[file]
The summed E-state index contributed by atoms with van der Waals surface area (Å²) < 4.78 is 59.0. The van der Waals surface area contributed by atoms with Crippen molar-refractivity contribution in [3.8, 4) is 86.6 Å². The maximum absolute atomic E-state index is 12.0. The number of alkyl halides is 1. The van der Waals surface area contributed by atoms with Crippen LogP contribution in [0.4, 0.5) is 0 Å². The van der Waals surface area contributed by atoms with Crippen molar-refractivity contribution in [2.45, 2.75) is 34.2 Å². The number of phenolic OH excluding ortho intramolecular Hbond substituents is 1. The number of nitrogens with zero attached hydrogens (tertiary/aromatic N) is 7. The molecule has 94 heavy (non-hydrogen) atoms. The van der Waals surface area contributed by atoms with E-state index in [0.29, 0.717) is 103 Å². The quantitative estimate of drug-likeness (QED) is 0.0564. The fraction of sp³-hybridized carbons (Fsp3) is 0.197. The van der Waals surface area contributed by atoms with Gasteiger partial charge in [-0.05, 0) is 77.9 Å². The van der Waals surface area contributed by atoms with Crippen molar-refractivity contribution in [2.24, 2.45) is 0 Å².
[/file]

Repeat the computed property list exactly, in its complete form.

The summed E-state index contributed by atoms with van der Waals surface area (Å²) < 4.78 is 59.0. The van der Waals surface area contributed by atoms with Crippen molar-refractivity contribution in [3.8, 4) is 86.6 Å². The maximum absolute atomic E-state index is 12.0. The number of alkyl halides is 1. The van der Waals surface area contributed by atoms with Crippen LogP contribution in [0.4, 0.5) is 0 Å². The van der Waals surface area contributed by atoms with Crippen molar-refractivity contribution in [2.45, 2.75) is 34.2 Å². The number of phenolic OH excluding ortho intramolecular Hbond substituents is 1. The number of nitrogens with zero attached hydrogens (tertiary/aromatic N) is 7. The molecule has 94 heavy (non-hydrogen) atoms. The van der Waals surface area contributed by atoms with E-state index in [0.29, 0.717) is 103 Å². The quantitative estimate of drug-likeness (QED) is 0.0564. The fraction of sp³-hybridized carbons (Fsp3) is 0.197. The van der Waals surface area contributed by atoms with Gasteiger partial charge in [-0.05, 0) is 77.9 Å². The van der Waals surface area contributed by atoms with Crippen molar-refractivity contribution in [2.24, 2.45) is 0 Å².